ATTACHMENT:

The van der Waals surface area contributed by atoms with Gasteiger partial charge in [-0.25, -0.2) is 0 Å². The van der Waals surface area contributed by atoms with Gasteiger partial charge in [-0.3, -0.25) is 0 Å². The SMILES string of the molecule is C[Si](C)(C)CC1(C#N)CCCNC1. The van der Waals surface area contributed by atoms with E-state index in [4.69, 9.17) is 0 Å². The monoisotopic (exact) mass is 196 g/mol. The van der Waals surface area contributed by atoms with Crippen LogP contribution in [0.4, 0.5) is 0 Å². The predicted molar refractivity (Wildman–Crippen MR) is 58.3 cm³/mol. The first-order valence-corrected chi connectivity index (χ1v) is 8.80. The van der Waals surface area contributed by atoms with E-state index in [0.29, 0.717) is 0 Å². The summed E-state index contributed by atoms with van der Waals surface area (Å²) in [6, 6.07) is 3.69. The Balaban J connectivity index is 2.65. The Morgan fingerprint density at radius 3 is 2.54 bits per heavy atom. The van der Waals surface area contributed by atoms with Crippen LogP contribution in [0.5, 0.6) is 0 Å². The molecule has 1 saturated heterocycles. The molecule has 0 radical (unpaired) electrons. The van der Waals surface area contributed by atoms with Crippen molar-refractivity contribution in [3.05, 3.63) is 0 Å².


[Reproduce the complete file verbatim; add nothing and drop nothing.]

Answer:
The van der Waals surface area contributed by atoms with Gasteiger partial charge in [-0.25, -0.2) is 0 Å². The van der Waals surface area contributed by atoms with Gasteiger partial charge in [-0.3, -0.25) is 0 Å². The SMILES string of the molecule is C[Si](C)(C)CC1(C#N)CCCNC1. The van der Waals surface area contributed by atoms with E-state index in [4.69, 9.17) is 0 Å². The monoisotopic (exact) mass is 196 g/mol. The van der Waals surface area contributed by atoms with Crippen LogP contribution in [0.4, 0.5) is 0 Å². The predicted molar refractivity (Wildman–Crippen MR) is 58.3 cm³/mol. The first-order valence-corrected chi connectivity index (χ1v) is 8.80. The van der Waals surface area contributed by atoms with E-state index in [0.29, 0.717) is 0 Å². The summed E-state index contributed by atoms with van der Waals surface area (Å²) in [6, 6.07) is 3.69. The Balaban J connectivity index is 2.65. The Morgan fingerprint density at radius 3 is 2.54 bits per heavy atom. The van der Waals surface area contributed by atoms with Crippen LogP contribution in [0.5, 0.6) is 0 Å². The molecule has 1 saturated heterocycles. The molecule has 0 radical (unpaired) electrons. The van der Waals surface area contributed by atoms with Crippen molar-refractivity contribution in [3.05, 3.63) is 0 Å².